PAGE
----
The electrical arrangement as well as the dispensing line and bottle venting flow paths are shown in FIG. 7 and the sprayer is operated as follows. When a bottle is loaded into the sprayer (that is, the bottle is inverted and set into the receptacle tray), the thinned area of the bottle cap is punctured by the piercing post, the cap sealing flange seals against the tray well and the annular ring contacts and depresses the plunger of the discharge valve to open the valve. Cleanser pours out of the bottle between and around the ribs of the piercing post and is replaced by an equal volume of air through the vent tube.

Because air is lighter than the cleanser, it is displaced to the top of the bottle where it is trapped. Cleanser pours out of the bottle and drains through the valve plate and into the dispenser line, through the pump, past the filter until it reaches valve 176. Until the sprayer is operated, the sprayer remains in this state of equilibrium in which no cleanser flows from the bottle.

When a user wishes to spray the enclosure walls with cleanser, he or she simply depresses the switch at the front of the sprayer. This signals timing circuitry to begin a countdown delaying spraying for a predetermined time, such as 20 seconds. This affords the user time to exit the shower enclosure and close the doors or curtains. It also may provide the user time to abort the spray cycle by depressing the switch a second time. Initially depressing the switch may also send a pulsed tone to the speaker and flashes the lighted ring around the switch for warning the user of the impending operation of the sprayer.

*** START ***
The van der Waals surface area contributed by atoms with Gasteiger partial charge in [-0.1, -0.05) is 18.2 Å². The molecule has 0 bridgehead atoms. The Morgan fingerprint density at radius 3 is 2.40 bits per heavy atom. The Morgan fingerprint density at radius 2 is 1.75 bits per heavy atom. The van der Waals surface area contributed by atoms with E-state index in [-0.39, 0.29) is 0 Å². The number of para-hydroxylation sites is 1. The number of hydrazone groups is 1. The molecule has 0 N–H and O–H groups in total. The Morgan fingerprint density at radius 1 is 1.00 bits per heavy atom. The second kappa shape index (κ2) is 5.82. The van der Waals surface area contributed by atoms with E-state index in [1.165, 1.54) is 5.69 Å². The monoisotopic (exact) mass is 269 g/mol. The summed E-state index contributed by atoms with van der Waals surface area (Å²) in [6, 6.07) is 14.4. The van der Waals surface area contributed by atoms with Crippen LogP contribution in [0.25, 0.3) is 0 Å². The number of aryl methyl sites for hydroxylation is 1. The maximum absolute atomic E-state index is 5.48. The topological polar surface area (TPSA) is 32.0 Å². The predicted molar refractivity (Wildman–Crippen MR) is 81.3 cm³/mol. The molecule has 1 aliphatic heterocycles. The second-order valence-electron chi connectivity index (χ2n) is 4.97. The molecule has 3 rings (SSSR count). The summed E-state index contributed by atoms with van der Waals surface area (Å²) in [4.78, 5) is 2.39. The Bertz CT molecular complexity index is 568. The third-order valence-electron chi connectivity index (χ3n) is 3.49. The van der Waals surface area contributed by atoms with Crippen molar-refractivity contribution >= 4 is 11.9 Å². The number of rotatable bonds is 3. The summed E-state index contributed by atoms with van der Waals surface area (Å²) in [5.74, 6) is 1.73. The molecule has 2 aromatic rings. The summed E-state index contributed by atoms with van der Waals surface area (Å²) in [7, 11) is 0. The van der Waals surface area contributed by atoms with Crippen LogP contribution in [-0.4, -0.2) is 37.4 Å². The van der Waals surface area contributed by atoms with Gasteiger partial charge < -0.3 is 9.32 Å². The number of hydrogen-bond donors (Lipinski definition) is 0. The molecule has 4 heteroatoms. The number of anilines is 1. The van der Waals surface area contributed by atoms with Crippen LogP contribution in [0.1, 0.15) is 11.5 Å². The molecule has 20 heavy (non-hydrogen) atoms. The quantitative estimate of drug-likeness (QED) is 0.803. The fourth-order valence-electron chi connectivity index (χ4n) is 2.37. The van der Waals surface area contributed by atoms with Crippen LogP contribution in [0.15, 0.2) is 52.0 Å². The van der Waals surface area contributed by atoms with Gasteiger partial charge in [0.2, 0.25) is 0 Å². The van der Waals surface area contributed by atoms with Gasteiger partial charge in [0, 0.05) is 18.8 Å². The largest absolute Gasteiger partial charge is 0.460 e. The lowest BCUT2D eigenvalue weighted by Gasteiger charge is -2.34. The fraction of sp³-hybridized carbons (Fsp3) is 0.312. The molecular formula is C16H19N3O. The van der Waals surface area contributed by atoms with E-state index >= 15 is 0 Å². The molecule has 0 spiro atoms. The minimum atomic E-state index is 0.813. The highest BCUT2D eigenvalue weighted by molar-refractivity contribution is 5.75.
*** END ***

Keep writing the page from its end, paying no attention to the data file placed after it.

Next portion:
Unless cancelled by the user, the spray cycle begins automatically at the expiration of the countdown. The motor is then energized which simultaneously rotates the drive gear of the pump and turns the gear train to rotate the drive shaft and the spray head. At the same time, the pump draws cleanser from the bottle through the dispenser line and opens valve 176 so that cleanser can flow through the junction and be expelled through the nozzle as the spray head is rotated, thereby providing a circular, oscillating spray pattern. This reduces the level of cleanser in the bottle, creating a negative pressure in the bottle, which opens the check valve in the vent tube to aspirate the bottle and allow more cleanser to be drawn from the bottle during the spray cycle.